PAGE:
Since the deployment of the first email in the year 1971, things have changed quite a lot. With the attention span of the readers diminishing with every passing day, visual elements like design and fonts have become much more crucial to get your emails noticed and get the desired outcome out of them.
Talking about fonts, in particular, they are much more than just styles to display your text. In today’s scenario, a font is a brand’s identity, it’s the appeal and the key to getting your message delivered to the target audience. Most importantly, they reflect your brand persona in the strongest sense possible. However, in the digital age, reports suggest that as many as 47% of the recipients use a mobile application to check their emails. And this calls for something interesting.
See, no matter how swanky the font in your email is, if the recipients do not have it in their devices, all the effort is going in vain. Say hello to ‘web fonts’ and ‘web-safe’ fonts, saving the day for email marketers and every designer, for that matter. Today, we will see what these special fonts are and whether they should be included when creating your next email marketing campaign? Let’s get started.
The difference between Web Fonts & Web-Safe Fonts
You can find web-safe fonts in your emails (especially in your personal emails). Font styles such as Arial, Verdana, Georgia, Times New Roman, and Courier are considered ‘web-safe’ or ‘email-safe’ to be precise, as they are installed by default on almost every device and operating system.
However, do not confuse web-safe fonts with Web fonts. You won’t find the latter on every operating system and device. That being said, you can often find web fonts embedded into Internet browsers and further downloaded into a user’s browser via rendering and eventually applied to the text.
Web fonts have the upper hand as they offer increased flexibility and versatility for making your email text more visually appealing and customized as per your branding.
Here is a good example of Fortnum & Mason. The brand intricately uses at least one web font in their email text. Notice how seamlessly the font goes with the overall design of the email, oozing the visual appeal.
Source: Really Good Emails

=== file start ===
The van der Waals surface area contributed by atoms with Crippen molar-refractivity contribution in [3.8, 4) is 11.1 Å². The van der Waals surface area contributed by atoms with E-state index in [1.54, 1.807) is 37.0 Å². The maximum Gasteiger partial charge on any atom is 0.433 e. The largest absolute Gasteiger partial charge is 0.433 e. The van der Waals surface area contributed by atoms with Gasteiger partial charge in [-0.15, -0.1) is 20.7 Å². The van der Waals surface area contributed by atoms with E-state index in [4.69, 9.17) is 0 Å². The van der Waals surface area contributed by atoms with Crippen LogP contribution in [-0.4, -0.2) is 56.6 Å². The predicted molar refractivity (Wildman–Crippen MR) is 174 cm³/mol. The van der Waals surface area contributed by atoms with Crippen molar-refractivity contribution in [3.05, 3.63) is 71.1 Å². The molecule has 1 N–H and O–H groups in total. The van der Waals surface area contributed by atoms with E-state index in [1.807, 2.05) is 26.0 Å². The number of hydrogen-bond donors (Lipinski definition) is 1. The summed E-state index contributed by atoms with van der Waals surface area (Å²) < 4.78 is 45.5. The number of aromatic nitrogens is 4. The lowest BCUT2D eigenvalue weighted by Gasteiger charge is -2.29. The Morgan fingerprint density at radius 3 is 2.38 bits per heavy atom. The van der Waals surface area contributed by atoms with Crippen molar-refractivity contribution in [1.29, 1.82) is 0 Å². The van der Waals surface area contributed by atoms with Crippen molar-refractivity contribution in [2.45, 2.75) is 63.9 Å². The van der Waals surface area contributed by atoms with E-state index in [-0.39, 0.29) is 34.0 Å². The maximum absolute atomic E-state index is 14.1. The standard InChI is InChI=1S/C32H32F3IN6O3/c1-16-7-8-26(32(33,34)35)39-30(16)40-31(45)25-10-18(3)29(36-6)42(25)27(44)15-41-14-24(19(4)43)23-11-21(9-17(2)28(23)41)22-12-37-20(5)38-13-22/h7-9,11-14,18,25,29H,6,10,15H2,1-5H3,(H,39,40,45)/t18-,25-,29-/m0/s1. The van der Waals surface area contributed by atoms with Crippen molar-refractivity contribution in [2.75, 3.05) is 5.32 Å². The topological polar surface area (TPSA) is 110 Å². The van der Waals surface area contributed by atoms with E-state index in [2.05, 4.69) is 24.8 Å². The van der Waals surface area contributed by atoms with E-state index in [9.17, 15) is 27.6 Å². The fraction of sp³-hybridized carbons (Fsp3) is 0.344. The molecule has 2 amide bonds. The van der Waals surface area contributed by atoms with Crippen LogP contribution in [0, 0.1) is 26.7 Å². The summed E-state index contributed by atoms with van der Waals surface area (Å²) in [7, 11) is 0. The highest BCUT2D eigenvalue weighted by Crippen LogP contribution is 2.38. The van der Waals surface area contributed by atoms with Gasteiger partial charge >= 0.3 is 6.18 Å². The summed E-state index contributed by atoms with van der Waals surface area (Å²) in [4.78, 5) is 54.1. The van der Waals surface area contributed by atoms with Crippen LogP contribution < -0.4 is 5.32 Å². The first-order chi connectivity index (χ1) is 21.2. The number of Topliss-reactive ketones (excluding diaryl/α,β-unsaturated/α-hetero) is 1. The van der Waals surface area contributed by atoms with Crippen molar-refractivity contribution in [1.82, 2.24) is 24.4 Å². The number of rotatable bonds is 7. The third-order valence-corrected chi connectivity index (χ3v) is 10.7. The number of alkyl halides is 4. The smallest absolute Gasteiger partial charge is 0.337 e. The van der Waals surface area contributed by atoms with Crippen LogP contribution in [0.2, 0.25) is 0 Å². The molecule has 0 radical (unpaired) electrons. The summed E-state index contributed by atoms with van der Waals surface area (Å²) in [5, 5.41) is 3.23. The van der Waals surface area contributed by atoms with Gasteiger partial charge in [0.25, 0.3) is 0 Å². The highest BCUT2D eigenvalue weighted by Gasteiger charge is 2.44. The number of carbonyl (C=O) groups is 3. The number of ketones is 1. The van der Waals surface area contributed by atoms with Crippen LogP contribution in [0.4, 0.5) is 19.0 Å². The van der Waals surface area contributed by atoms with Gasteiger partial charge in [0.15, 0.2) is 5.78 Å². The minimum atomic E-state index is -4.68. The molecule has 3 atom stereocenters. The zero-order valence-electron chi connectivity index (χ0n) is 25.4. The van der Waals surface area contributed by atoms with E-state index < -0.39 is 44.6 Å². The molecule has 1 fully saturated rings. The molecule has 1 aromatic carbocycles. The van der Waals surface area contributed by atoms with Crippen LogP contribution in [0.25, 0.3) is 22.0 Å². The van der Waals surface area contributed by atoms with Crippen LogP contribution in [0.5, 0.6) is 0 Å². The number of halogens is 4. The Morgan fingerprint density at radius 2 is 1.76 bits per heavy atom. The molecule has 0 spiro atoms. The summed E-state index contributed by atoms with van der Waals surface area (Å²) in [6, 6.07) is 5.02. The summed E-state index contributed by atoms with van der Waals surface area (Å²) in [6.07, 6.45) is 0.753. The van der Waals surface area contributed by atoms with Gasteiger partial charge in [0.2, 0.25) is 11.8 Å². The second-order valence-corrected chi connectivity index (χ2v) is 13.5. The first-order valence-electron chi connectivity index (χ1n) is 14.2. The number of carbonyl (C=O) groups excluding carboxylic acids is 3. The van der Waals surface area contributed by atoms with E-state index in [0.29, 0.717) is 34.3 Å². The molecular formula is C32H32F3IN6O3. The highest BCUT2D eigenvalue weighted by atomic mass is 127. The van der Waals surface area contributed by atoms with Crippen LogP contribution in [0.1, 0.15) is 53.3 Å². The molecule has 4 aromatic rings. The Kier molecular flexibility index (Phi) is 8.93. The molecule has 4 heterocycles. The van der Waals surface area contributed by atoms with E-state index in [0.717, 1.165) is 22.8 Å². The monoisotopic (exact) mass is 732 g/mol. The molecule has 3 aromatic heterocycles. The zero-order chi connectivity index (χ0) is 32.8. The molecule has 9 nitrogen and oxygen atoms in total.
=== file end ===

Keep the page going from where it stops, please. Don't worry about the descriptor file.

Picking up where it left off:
How to get Web Fonts?
Google Fonts is one simple solution to find web fonts. You can download the fonts for free and integrate them to use in software such as Adobe Photoshop, Sketch, etc.
You can also purchase web fonts from paid services such as MyFonts, Commercial, FontSpring, Typotheque, Process Type Foundry, and many more.
If you have a hard time figuring out how to implement web fonts in your emails, then Mailchimp email experts or Marketo certified associates would be of a great help to you. From sorting out fonts for your campaign to ensuring higher click-through rates, they do it all.
Should you use a web font in your email?
Well, absolutely yes! It might seem that the number of email clients and inbox providers extending support to web font is small, but a recent market share survey from Litmus suggests that That web-safe fonts are supported by three amongst the five most popular email clients
However, before jumping on the web font bandwagon, it is crucial to know your subscribers. You need to have an insight on which email clients and inbox providers your subscribers are using before zeroing down on a web font. Keeping this in check would eliminate any unnecessary back and forth hassle.
Can’t decide on the web font templates for your email marketing campaign? Well, you can always opt for Salesforce email templates or Pardot email templates to get your font game on point. Not just fonts, you can use these templates for other design aspects as well.
Now, if you are going for web fonts, then make sure you choose the right fallback font as well. As the name suggests, the fallback font is the backup in case your subscribers are using such email clients that do not support web fonts. Here’s all you need to know about them.
Choosing the fallback font
A fallback font is visible to your subscribers if your web font isn’t supported by their email client. Hence, choosing the compatible fallback font is necessary. The fallback font must be a web-safe font, so you’ll have a limited choice.
The vertical design of the email is essential. So, it’s imperative to pick a web-safe font that has the same x-height to the web font you had chosen in the first place. Another thing to make sure is that the fallback font must be in line with the main web font. For instance, if your web font is from the Serif family, say, Times New Roman, then make sure to choose an appropriate Serif font as a fallback. Ideally, the fallback font should belong to the same family.
This was all about web fonts and web-safe fonts, and the impact they create on your email marketing campaign. Use them wisely and take your emails’ appeal to the next level.
Kevin George is the Head of Marketing at Email Uplers, one of the largest Email Templates production company which specializes in converting PSD to email templates. He loves gadgets, bikes, jazz, and breathes ‘email marketing’. He is a brand magician who loves to engage and share insights with fellow marketers.